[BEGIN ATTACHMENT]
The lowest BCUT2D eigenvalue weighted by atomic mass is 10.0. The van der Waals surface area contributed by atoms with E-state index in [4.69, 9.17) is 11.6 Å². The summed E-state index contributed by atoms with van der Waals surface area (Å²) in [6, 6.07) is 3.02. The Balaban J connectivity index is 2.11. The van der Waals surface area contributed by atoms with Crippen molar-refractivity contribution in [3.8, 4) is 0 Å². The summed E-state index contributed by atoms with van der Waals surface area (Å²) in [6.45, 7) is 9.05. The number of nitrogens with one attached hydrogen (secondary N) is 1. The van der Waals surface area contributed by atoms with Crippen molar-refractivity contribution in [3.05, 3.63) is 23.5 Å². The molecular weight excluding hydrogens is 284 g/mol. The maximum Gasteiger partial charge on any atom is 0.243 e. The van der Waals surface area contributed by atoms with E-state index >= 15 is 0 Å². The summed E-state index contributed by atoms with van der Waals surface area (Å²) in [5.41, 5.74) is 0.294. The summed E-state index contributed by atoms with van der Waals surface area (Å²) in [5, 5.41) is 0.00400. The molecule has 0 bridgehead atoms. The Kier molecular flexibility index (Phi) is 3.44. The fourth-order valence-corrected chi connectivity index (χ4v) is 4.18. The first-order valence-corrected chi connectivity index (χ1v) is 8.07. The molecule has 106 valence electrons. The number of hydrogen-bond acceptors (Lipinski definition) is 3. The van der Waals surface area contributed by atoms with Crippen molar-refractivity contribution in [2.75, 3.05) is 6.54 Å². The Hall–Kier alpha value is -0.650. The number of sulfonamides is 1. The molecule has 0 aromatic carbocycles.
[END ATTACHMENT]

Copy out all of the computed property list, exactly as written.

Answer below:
The lowest BCUT2D eigenvalue weighted by atomic mass is 10.0. The van der Waals surface area contributed by atoms with E-state index in [4.69, 9.17) is 11.6 Å². The summed E-state index contributed by atoms with van der Waals surface area (Å²) in [6, 6.07) is 3.02. The Balaban J connectivity index is 2.11. The van der Waals surface area contributed by atoms with Crippen molar-refractivity contribution in [3.8, 4) is 0 Å². The summed E-state index contributed by atoms with van der Waals surface area (Å²) in [6.45, 7) is 9.05. The number of nitrogens with one attached hydrogen (secondary N) is 1. The van der Waals surface area contributed by atoms with Crippen molar-refractivity contribution in [3.05, 3.63) is 23.5 Å². The molecular weight excluding hydrogens is 284 g/mol. The maximum Gasteiger partial charge on any atom is 0.243 e. The van der Waals surface area contributed by atoms with E-state index >= 15 is 0 Å². The summed E-state index contributed by atoms with van der Waals surface area (Å²) in [5.41, 5.74) is 0.294. The summed E-state index contributed by atoms with van der Waals surface area (Å²) in [5, 5.41) is 0.00400. The molecule has 0 bridgehead atoms. The Kier molecular flexibility index (Phi) is 3.44. The fourth-order valence-corrected chi connectivity index (χ4v) is 4.18. The first-order valence-corrected chi connectivity index (χ1v) is 8.07. The molecule has 106 valence electrons. The number of hydrogen-bond acceptors (Lipinski definition) is 3. The van der Waals surface area contributed by atoms with Crippen molar-refractivity contribution in [2.75, 3.05) is 6.54 Å². The Hall–Kier alpha value is -0.650. The number of sulfonamides is 1. The molecule has 0 aromatic carbocycles.